medium-market teams with new stadiums — or a cable superstation that suddenly
appears from nowhere to triple their local revenue.
They don't need to have the New York Yankees' economic wherewithal. They
never have had that and never have needed that. If they can return to the ranks
of the average in the sport, they would have the power to keep their own players
longer and use the strength of their scouting and player development system to
remain competitive on the field.
To suggest that what transpired last week was insignificant is to express no
understanding of the history of bitter labor negotiations in this sport and the
history of mistrust and mistreatment between the sides, and no understanding of
the power of the baseball players' union.
Friday's agreement was nothing short of historic, both in fact and scope.
Osskopp's public ignorance was not isolated.
State Sen. Dean Johnson, DFL-Willmar, who has boasted of his work to produce
May's impotent stadium bill, echoed Osskopp's comments — "I don't see it
doing much at all" — and called the four-year reprieve from contraction a
His most incriminating comment: "It takes three to four years to build a
new ballpark. Then we could have contraction. We're not going to have egg on our
face like that."
It's hard to imagine a more undereducated point of view. The moment ground is
broken on a revenue-producing stadium, the Twin Cities become golden in Major
League Baseball's eyes.
It's not a market MLB wants to abandon in any case. Even in the bleakest of
contraction scenarios, the Minneapolis-St. Paul market was viewed as potentially
fertile ground for relocation of other hardship franchises — again, given the
promise of better local revenue (most likely through a mostly publicly funded
The four-year reprieve, for all practical purposes, kills contraction for
good unless the reforms somehow, inexplicably, produce a result in opposition to
The logic used by these state leaders does not come close to connecting to
any reality associated with major league baseball.
It sounds a lot like the same kind of politicking that allowed those who
voted for the stadium bill in May to claim they made an effort to keep the Twins
in Minnesota without ever having to worry about public money being spent on a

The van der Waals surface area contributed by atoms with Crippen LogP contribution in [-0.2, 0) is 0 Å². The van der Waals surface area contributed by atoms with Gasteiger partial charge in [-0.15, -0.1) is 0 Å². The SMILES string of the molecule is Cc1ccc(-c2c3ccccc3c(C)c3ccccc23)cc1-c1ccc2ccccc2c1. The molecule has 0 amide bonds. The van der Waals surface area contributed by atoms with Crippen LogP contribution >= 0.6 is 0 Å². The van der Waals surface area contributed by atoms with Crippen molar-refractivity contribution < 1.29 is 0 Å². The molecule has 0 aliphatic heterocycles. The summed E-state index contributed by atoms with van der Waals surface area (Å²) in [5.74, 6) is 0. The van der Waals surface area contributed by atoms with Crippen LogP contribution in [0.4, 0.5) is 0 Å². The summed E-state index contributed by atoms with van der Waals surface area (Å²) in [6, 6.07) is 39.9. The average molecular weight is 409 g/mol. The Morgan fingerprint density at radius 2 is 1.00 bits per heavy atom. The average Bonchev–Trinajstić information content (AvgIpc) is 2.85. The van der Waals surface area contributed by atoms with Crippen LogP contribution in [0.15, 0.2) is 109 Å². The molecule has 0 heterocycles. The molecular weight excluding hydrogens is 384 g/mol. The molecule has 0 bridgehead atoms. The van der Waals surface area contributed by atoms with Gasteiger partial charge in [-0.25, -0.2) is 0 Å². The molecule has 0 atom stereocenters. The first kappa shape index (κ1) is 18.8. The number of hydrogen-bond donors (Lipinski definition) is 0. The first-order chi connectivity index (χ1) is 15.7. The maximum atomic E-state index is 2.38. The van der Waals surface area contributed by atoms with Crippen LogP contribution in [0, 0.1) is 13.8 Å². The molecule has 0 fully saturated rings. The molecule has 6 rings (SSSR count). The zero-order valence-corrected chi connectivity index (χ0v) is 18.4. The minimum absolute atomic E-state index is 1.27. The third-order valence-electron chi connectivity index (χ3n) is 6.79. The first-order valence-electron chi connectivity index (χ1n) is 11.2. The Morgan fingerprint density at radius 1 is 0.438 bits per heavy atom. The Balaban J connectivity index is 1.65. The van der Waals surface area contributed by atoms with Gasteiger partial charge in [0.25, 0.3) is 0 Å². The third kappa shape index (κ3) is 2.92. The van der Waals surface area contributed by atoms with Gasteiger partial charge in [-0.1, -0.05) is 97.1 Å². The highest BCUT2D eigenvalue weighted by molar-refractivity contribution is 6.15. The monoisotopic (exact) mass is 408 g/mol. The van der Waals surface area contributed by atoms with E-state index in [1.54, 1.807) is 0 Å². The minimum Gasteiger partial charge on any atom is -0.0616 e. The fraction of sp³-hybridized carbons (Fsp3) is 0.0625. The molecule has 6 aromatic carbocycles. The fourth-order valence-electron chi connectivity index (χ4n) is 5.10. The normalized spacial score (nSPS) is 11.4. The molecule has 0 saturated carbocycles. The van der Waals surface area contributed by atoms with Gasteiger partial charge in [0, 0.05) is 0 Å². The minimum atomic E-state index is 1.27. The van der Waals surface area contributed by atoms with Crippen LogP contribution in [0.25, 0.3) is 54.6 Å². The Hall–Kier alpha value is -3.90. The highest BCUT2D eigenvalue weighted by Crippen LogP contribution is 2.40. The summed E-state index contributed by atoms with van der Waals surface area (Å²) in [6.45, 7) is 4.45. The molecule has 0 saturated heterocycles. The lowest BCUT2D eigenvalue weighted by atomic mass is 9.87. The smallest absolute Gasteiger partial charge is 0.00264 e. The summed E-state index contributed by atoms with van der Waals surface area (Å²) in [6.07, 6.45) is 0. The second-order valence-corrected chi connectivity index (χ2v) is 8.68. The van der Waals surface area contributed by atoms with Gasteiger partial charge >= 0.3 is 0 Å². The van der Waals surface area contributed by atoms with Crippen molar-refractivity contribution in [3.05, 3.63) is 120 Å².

That bill required so much private investment that it made the sale of the
team — almost a prerequisite for getting a stadium, considering owner Carl
Pohlad said he won't spend any money on it — impossible. Pohlad wants an
inflated price for the team that takes into account the stadium bill, and any
potential buyer would be nuts to pay extra for the team knowing a nine-figure
stadium bill is right around the corner.
It has greater potential for creating team debt for years before giving an
investor any chance to operate in the black.
That's why the team plans to go back to the Legislature for a better package.
And with Friday's historic agreement that signaled baseball's biggest step yet
toward cleaning up its economic house, the Twins have a right to expect a warmer
welcome this time around.
If politicians such as Johnson want to boast of passing a stadium bill, then
do it for real. Pass one that gets the job done. Get behind an outright tax
increase, or get creative, but get to work. Otherwise, be honest about it and
get out of the way.
Osskopp? At least we're clear where he stands. He doesn't want to publicly
finance a stadium. Fine. But be careful to characterize such a subsidy as some
kind of citizens-vs.-billionaire-owners issue.
This is about what Minnesota is willing to do to have access to big-league
baseball, compared to what Detroit is willing to do, or Cleveland, or
Cincinnati, or Milwaukee — all locales that have stabilized their baseball
franchises and made them more economically competitive by building new stadiums.
The issue has nothing to do with baseball owners or how much they make or how
much they pay their players.
It's simply a matter of whether we want them to do it here or somewhere else.